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Krazy Duck Productions
Unsung Patriot is the biography of Guy T. Viskniskki, who started The Stars and Stripes newspaper during World War I.
Guy T. Viskniskki was the founder and first editor-in-chief of The Stars and Stripes, the newspaper for the American Expeditionary Froces during World War I. Virginia G. Vassallo is his granddaughter and based much of her book upon his unpublished memoirs and family history. Unsung Patriot weaves the struggles to establish The Stars and Stripes with a portrait of the man who was dynamic enough to accomplish the task. Guy was a complex man and the author grew up with many competing images of him. In writing this book she feels that she foudn her grandfather -- a man she never knew.
Guy proceeded to France on the first American convoy to run into the port of Brest. From there, he went to Paris to report to the commander-in-chief of the American Expeditionary Forces in November, 1917. Much to his distress he was attached tot he Censor's field staff in the town of Neufchateau, which was the center of the training area for the 26th (Yankee) Division. Even the fact that he was the first active newspaperman to be attached to the Censor's field staff did not console him. Guy had hoped the call overseas meant that he would be "on the line." Instead he was escorting war correspondents to various points of interest. In his words, he was a nursemaid.
That winter of 1917 was made up of rain, mud, snow, fog and days without sunlight. The buck privates shivered in crude billets of barn lofts and pigsties. There was a strangely penetrating cold. The men were as homesick as "any boarding school lass away from home and mother for the first time." From the middle of November until New Year's day, 1918, never once was a star seen in the night sky. The regiments were broken up and scattered by companies and platoons in peasant villages nestled complacently among huge manure piles.
Review of Unsung Patriot by Richard R. Blake
Unsung Patriot: Guy T. Viskniskki
By: Virginia G. Vassallo
Every generation has its' heroes. Many of these receive medals, and ribbons to honor them for their service to our country. Others receive plaques, trophies, and acclaim for personal accomplishments in business, sports, or entertainment. There is also that myriad of heroes who never receive the accolades. These are the "unsung" heroes serving behind the lines while others receive the applause.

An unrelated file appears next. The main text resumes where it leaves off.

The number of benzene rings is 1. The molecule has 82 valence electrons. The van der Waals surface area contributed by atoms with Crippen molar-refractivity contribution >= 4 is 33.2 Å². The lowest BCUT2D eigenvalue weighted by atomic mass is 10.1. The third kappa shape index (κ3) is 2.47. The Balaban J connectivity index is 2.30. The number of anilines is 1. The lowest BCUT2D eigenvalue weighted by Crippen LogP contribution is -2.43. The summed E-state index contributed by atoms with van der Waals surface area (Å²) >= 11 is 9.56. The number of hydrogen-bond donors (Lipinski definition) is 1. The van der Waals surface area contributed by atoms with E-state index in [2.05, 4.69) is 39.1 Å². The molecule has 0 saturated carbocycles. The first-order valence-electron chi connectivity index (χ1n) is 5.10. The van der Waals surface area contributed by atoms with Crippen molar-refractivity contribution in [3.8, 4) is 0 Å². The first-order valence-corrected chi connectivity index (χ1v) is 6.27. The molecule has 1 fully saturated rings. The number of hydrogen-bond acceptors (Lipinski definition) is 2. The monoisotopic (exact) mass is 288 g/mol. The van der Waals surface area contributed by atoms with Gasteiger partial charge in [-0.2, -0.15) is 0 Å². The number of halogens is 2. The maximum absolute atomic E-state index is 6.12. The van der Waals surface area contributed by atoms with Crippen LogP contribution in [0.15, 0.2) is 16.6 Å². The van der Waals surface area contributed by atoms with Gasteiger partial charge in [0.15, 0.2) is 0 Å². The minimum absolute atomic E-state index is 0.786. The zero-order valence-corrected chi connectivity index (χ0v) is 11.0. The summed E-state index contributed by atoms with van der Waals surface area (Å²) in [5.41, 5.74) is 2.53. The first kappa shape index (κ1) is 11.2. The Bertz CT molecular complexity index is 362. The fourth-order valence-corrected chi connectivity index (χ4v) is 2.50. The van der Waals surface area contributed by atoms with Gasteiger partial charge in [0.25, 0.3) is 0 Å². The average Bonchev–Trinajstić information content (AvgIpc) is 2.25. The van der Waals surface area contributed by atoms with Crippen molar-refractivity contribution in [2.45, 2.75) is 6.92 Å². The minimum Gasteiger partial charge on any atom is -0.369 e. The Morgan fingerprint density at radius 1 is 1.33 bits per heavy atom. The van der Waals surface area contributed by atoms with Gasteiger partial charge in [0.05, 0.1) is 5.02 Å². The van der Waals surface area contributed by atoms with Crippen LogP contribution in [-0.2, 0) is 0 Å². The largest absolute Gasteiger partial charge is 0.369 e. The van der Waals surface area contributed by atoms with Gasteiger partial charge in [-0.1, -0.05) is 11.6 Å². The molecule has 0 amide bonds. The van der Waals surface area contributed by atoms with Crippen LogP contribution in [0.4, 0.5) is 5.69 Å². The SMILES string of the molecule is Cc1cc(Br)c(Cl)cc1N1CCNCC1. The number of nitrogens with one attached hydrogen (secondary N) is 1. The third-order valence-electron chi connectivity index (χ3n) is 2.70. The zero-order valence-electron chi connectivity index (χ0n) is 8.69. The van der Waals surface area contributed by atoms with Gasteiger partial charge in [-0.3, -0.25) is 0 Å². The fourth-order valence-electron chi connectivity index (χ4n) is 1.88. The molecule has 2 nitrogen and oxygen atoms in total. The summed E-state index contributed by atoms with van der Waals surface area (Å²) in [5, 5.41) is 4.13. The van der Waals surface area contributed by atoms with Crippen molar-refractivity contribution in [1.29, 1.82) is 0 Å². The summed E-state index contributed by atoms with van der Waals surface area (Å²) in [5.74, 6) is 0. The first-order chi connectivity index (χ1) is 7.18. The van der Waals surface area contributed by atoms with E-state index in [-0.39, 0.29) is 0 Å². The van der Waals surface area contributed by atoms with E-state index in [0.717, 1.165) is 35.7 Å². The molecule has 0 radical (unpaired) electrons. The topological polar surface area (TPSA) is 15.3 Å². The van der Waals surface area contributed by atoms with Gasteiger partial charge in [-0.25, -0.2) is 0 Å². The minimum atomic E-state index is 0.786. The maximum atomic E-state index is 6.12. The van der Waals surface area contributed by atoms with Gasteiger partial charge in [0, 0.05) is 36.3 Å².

This is the biography of Guy T. Viskniskki, the founder, and first editor-in-chief of "The Stars and Stripes" newspaper, published during the fighting months of the American Expeditionary Forces (AEF) in World War I during 1917-1919.
At age forty, Guy put a successful career in newspaper editing and publishing on hold and responded to a sense of patriotism by enlisting in armed forces. He hoped to be placed on the frontline with the troops in Europe. However, he was assigned to General Headquarters guiding newspapermen throughout the American zone in France. While traveling through France he conceived the idea of a newspaper written "by and for the soldiers" of the A.E.F. He saw this as a need to raise morale among the troops.
By November in 1917 Second Lieutenant Guy T. Viskniskki was press officer and censor at the American Expeditionary Forces (AEF). Already a veteran of the Wheeler Newspaper Syndicate, and former editor of the Bayonet, a camp newspaper of the Eightieth Division, Camp Lee, Virginia Guy was asked to develop his idea and to explore the feasibility of publishing a newspaper for the AEF.
Once it was determined that an AEF newspaper could be produced in France, Viskniskki became the first managing editor of "The Stars and Stripes." Guy successfully faced the challenges of staffing, paper shortages, and maintaining editorial control with integrity. "Stars and Stripes" became Guy's legacy. After the war he again resumed his newspaper career, served as editor of several newspapers, and as a consultant in the publishing field.
Proud of her heritage and of her Grandfather's accomplishments Virginia Vassallo produced this book as a tribute to honor his memory. What started as a few notes and memories to preserve some family history for her grandson became a monumental project. Her fascination for one more bit of information drove her into writing this thoroughly researched and well documented monument to this "Unsung Patriot: Guy T. Viskniskki".
Virginia used her grandfather's unpublished memoirs, various internet sources, interviews with family members, and numberless newspaper articles, and correspondence to research the background information this book. She contacted Jim Mayo, President of the Stars and Stripes Museum for help. Jim was eager to assist her in this project and provided additional valuable resource information.
Guy T. Viskniskki will long be remembered for his patriotism, integrity and perseverance for the things he valued. The book will provide inspiration to small town newspaper editors and the editor-in-chiefs of newspapers across the world. Veteran's Associations, Sons of the American Revolution, and members of the American Legion will remember Guy's indefatigable efforts for their causes. As readers they will applaud this tribute to a tireless mentor and for his advocacy for the peoples of United States of America.
Virginia's respect and admiration for the accomplishments of Guy T. Viskniskki came through beautifully. She masterfully created well-rounded word pictures of this dynamic, yet complex, man whose legacy is the "Stars and Stripes." Virginia is very articulate, her words are well chosen. Her organization is meticulous, and her presentation is convincing. I say "Bravo!"
Reviewed By: Richard R. Blake,
U. S. Navy Veteran, Korean Conflict
Book Store Owner
Christian Education Consultant
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